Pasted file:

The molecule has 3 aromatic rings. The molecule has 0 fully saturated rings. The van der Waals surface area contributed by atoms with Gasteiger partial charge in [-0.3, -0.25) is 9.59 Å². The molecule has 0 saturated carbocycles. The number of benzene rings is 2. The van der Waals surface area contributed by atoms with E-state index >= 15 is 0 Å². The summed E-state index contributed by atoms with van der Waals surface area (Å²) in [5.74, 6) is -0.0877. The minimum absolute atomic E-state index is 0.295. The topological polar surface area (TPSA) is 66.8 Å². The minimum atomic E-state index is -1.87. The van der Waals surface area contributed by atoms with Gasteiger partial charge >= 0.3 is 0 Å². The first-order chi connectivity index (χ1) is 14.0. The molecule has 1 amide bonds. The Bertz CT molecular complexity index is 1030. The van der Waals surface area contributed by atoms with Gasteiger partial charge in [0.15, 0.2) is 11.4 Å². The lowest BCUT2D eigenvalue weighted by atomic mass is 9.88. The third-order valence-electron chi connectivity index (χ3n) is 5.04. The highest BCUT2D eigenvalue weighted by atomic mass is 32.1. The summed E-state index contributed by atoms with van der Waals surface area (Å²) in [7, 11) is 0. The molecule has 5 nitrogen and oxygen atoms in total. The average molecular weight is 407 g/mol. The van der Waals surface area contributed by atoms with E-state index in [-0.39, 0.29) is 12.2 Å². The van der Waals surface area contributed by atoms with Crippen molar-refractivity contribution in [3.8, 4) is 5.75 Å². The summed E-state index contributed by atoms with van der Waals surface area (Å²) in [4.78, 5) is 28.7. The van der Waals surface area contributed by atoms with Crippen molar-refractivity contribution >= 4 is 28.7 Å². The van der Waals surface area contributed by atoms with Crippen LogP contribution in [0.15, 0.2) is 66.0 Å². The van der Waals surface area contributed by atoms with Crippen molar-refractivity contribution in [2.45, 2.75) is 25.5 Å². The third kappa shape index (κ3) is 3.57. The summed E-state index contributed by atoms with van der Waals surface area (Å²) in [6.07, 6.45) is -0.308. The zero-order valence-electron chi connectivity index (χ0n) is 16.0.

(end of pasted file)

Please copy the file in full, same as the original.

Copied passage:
The molecule has 3 aromatic rings. The molecule has 0 fully saturated rings. The van der Waals surface area contributed by atoms with Gasteiger partial charge in [-0.3, -0.25) is 9.59 Å². The molecule has 0 saturated carbocycles. The number of benzene rings is 2. The van der Waals surface area contributed by atoms with E-state index >= 15 is 0 Å². The summed E-state index contributed by atoms with van der Waals surface area (Å²) in [5.74, 6) is -0.0877. The minimum absolute atomic E-state index is 0.295. The topological polar surface area (TPSA) is 66.8 Å². The minimum atomic E-state index is -1.87. The van der Waals surface area contributed by atoms with Gasteiger partial charge >= 0.3 is 0 Å². The first-order chi connectivity index (χ1) is 14.0. The molecule has 1 amide bonds. The Bertz CT molecular complexity index is 1030. The van der Waals surface area contributed by atoms with Gasteiger partial charge in [0.15, 0.2) is 11.4 Å². The lowest BCUT2D eigenvalue weighted by atomic mass is 9.88. The third-order valence-electron chi connectivity index (χ3n) is 5.04. The highest BCUT2D eigenvalue weighted by atomic mass is 32.1. The summed E-state index contributed by atoms with van der Waals surface area (Å²) in [7, 11) is 0. The molecule has 5 nitrogen and oxygen atoms in total. The average molecular weight is 407 g/mol. The van der Waals surface area contributed by atoms with E-state index in [-0.39, 0.29) is 12.2 Å². The van der Waals surface area contributed by atoms with Crippen molar-refractivity contribution in [3.8, 4) is 5.75 Å². The summed E-state index contributed by atoms with van der Waals surface area (Å²) in [4.78, 5) is 28.7. The van der Waals surface area contributed by atoms with Crippen molar-refractivity contribution >= 4 is 28.7 Å². The van der Waals surface area contributed by atoms with Crippen LogP contribution in [0.15, 0.2) is 66.0 Å². The van der Waals surface area contributed by atoms with Crippen molar-refractivity contribution in [2.45, 2.75) is 25.5 Å². The third kappa shape index (κ3) is 3.57. The summed E-state index contributed by atoms with van der Waals surface area (Å²) in [6.07, 6.45) is -0.308. The zero-order valence-electron chi connectivity index (χ0n) is 16.0.